RESTORATION & CONSERVATION SERVICES | FINE ART RESTORATION | PAINTING RESTORATION
“I am absolutely thrilled with the painting thank you!! I am loving having it back. Thank you so much to you and your team for all your work and kindness, which is much appreciated”
– Jane R. Collector and Hiscox policyholder
Our painting restoration department carries out surface and structural restoration to a wide range of paintings. As with all our treatments, painting restoration work is preceded by a consultation and collectors rely on our impartial advice about the potential short and long term implications of treatment, informed by our knowledge of art market conditions.
Bespoke painting restoration treatments are created around the material composition of each painting, a scientific approach that achieves outstanding results without having to resort to aggressive or unsympathetic techniques.
We correct age-related disintegration and damage, for example removing overpaint and historic restoration, relining canvases and stabilising flaking paint. We also fill and retouch paint loss, and remove discoloured varnish, replacing it with a modern conservation-grade equivalent.
Our painting restoration department restores artworks that have suffered accidental damage, been displayed or stored in incorrect atmospheric conditions, as well as paintings that have been devastated by fire or flood.
Painting Restoration Case Studies
17th Century Portrait Painting Restoration
This 17th Century John Riley (1646 – 1691) oil painting of Sarah, Viscountess Castleton came into our studios for painting restoration treatment after the team at Valence House Museum observed paint lifting from the canvas.
After examining the painting under UV light in our painting restoration studio, our painting restorers concluded that the flaking in the paint was a long-term issue.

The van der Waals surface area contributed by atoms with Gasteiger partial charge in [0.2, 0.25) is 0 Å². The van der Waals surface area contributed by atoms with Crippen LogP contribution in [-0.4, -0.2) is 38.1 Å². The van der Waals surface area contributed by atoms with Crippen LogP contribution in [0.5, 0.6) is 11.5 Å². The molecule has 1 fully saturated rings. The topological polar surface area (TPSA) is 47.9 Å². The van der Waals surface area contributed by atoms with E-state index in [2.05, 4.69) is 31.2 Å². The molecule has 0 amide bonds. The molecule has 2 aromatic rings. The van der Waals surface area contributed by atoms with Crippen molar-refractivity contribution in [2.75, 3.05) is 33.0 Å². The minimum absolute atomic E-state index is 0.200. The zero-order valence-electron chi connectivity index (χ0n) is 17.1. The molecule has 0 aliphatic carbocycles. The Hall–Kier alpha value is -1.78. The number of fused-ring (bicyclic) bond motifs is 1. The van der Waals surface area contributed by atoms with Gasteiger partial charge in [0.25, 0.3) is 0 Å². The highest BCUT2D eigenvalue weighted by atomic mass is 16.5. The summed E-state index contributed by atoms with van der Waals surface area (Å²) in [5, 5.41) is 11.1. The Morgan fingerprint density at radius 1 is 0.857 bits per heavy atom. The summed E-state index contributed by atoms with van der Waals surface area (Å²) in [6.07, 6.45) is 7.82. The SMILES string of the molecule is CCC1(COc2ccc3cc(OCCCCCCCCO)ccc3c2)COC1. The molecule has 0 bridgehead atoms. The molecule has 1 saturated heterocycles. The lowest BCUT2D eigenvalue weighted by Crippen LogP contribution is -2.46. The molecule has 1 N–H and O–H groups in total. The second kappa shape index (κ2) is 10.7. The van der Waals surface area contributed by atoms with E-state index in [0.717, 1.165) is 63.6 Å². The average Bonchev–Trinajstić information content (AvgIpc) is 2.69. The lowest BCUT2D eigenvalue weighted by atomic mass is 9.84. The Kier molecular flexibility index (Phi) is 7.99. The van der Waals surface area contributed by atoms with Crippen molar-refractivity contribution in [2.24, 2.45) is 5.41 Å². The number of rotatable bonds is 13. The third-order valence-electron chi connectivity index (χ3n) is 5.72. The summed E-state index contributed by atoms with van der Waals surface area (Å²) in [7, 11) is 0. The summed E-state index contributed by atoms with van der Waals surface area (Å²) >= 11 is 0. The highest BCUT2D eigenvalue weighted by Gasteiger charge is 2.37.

Our painting restorers also noted that the painting’s original canvas had been previously re-lined and restored, and while this previous re-lining had preserved the tacking edges in places, the original canvas was now highly oxidised and brittle.
These previous painting restoration treatments had focused on removing the yellowing varnish covering the sitter, meaning that by the time the work came into our painting restoration studio, the background depicted in the painting was concealed by a thick oxidised black layer.
Once our painting restorers had removed the surface dirt, trials were conducted to find the optimal method of varnish removal. Removing the aged, discoloured varnish revealed a number of details about the painting, including trees and shrubs in the landscape and establishing that the flowers held by the sitter were roses, not chrysanthemums, as previously recorded.
Once clean, the canvas was de-lined before being re-lined, reusing the replacement stretcher from the previous restoration.
Our painting restorers then applied an isolating varnish to the canvas filled and retouched any losses to the paint using a bespoke varnish, mixed with pigments. A final varnish was then applied by both brush and spray to even the surface coating.
Once dry, the painting was reframed behind non-reflective museum-grade glass and returned to its newly restored frame that had received treatment in our Decorative Arts studio.
19th Century Oil Portrait Painting Restoration
Prideaux Place in North Cornwall, is an historic house used in the filming of the Poldark TV series.
A house flood caused by an escape of water led to a number of historic family paintings and their impressive gilded frames sustaining significant damage.
These paintings subsequently came into Plowden & Smith for a complete programme of restoration.